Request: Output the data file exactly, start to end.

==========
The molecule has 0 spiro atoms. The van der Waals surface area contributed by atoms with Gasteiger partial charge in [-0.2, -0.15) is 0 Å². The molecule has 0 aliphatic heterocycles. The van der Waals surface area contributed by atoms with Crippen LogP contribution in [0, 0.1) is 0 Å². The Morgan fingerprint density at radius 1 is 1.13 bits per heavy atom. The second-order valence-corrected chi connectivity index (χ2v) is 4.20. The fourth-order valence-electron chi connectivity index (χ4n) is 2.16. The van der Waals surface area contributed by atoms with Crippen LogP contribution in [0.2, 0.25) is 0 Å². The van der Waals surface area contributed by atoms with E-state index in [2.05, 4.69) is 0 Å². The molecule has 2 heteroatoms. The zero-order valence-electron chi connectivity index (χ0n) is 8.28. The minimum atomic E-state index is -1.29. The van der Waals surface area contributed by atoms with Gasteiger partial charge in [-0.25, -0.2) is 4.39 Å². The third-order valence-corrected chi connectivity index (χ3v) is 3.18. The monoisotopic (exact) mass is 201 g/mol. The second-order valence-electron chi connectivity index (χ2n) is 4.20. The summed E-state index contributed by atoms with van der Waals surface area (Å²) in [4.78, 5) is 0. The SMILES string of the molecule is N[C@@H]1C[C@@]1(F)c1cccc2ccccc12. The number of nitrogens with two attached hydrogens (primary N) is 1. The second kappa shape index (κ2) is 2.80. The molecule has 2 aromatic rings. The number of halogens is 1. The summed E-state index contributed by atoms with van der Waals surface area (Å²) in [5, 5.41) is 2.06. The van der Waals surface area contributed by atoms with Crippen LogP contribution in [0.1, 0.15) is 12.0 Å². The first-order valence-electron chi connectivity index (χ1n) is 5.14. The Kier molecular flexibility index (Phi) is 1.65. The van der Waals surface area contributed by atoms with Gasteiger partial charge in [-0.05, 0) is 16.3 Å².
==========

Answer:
The molecule has 0 spiro atoms. The van der Waals surface area contributed by atoms with Gasteiger partial charge in [-0.2, -0.15) is 0 Å². The molecule has 0 aliphatic heterocycles. The van der Waals surface area contributed by atoms with Crippen LogP contribution in [0, 0.1) is 0 Å². The Morgan fingerprint density at radius 1 is 1.13 bits per heavy atom. The second-order valence-corrected chi connectivity index (χ2v) is 4.20. The fourth-order valence-electron chi connectivity index (χ4n) is 2.16. The van der Waals surface area contributed by atoms with Crippen LogP contribution in [0.2, 0.25) is 0 Å². The van der Waals surface area contributed by atoms with E-state index in [2.05, 4.69) is 0 Å². The molecule has 2 heteroatoms. The zero-order valence-electron chi connectivity index (χ0n) is 8.28. The minimum atomic E-state index is -1.29. The van der Waals surface area contributed by atoms with Gasteiger partial charge in [-0.25, -0.2) is 4.39 Å². The third-order valence-corrected chi connectivity index (χ3v) is 3.18. The monoisotopic (exact) mass is 201 g/mol. The second-order valence-electron chi connectivity index (χ2n) is 4.20. The summed E-state index contributed by atoms with van der Waals surface area (Å²) in [4.78, 5) is 0. The SMILES string of the molecule is N[C@@H]1C[C@@]1(F)c1cccc2ccccc12. The number of nitrogens with two attached hydrogens (primary N) is 1. The second kappa shape index (κ2) is 2.80. The molecule has 2 aromatic rings. The number of halogens is 1. The summed E-state index contributed by atoms with van der Waals surface area (Å²) in [5, 5.41) is 2.06. The van der Waals surface area contributed by atoms with Crippen LogP contribution in [0.1, 0.15) is 12.0 Å². The first-order valence-electron chi connectivity index (χ1n) is 5.14. The Kier molecular flexibility index (Phi) is 1.65. The van der Waals surface area contributed by atoms with Gasteiger partial charge in [-0.05, 0) is 16.3 Å².